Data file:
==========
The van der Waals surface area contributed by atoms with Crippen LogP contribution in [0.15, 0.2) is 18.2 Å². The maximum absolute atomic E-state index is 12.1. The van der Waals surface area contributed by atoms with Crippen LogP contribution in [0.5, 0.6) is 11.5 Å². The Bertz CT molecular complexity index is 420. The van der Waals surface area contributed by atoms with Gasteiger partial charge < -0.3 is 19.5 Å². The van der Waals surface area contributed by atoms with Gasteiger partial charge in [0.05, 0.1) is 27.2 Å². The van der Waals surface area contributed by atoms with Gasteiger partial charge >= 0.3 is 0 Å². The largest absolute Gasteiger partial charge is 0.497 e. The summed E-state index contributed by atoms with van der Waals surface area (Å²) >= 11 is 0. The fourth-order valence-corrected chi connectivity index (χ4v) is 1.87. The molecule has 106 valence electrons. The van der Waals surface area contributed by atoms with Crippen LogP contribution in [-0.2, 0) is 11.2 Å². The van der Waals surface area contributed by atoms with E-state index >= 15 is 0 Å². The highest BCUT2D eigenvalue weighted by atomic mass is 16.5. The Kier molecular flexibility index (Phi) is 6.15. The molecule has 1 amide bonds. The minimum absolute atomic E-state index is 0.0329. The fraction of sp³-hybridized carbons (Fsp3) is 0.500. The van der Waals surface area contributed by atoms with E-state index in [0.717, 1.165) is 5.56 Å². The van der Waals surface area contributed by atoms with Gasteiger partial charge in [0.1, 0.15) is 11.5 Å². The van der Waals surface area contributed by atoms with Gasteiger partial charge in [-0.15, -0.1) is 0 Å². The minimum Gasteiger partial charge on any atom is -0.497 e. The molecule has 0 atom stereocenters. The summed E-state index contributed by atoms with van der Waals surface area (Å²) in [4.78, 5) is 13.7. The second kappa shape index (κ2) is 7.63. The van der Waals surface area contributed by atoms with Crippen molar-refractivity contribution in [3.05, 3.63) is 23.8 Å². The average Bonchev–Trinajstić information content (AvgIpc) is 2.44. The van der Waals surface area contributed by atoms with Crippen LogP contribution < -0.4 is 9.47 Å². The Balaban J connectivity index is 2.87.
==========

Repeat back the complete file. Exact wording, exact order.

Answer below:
The van der Waals surface area contributed by atoms with Crippen LogP contribution in [0.15, 0.2) is 18.2 Å². The maximum absolute atomic E-state index is 12.1. The van der Waals surface area contributed by atoms with Crippen LogP contribution in [0.5, 0.6) is 11.5 Å². The Bertz CT molecular complexity index is 420. The van der Waals surface area contributed by atoms with Gasteiger partial charge < -0.3 is 19.5 Å². The van der Waals surface area contributed by atoms with Gasteiger partial charge in [0.05, 0.1) is 27.2 Å². The van der Waals surface area contributed by atoms with Gasteiger partial charge >= 0.3 is 0 Å². The largest absolute Gasteiger partial charge is 0.497 e. The summed E-state index contributed by atoms with van der Waals surface area (Å²) >= 11 is 0. The fourth-order valence-corrected chi connectivity index (χ4v) is 1.87. The molecule has 106 valence electrons. The van der Waals surface area contributed by atoms with Crippen LogP contribution in [-0.2, 0) is 11.2 Å². The van der Waals surface area contributed by atoms with E-state index >= 15 is 0 Å². The highest BCUT2D eigenvalue weighted by atomic mass is 16.5. The Kier molecular flexibility index (Phi) is 6.15. The molecule has 1 amide bonds. The minimum absolute atomic E-state index is 0.0329. The fraction of sp³-hybridized carbons (Fsp3) is 0.500. The van der Waals surface area contributed by atoms with E-state index in [0.717, 1.165) is 5.56 Å². The van der Waals surface area contributed by atoms with Gasteiger partial charge in [0.1, 0.15) is 11.5 Å². The van der Waals surface area contributed by atoms with Gasteiger partial charge in [-0.15, -0.1) is 0 Å². The minimum Gasteiger partial charge on any atom is -0.497 e. The molecule has 0 atom stereocenters. The summed E-state index contributed by atoms with van der Waals surface area (Å²) in [4.78, 5) is 13.7. The second kappa shape index (κ2) is 7.63. The van der Waals surface area contributed by atoms with Crippen molar-refractivity contribution in [3.05, 3.63) is 23.8 Å². The average Bonchev–Trinajstić information content (AvgIpc) is 2.44. The van der Waals surface area contributed by atoms with Crippen LogP contribution < -0.4 is 9.47 Å². The Balaban J connectivity index is 2.87.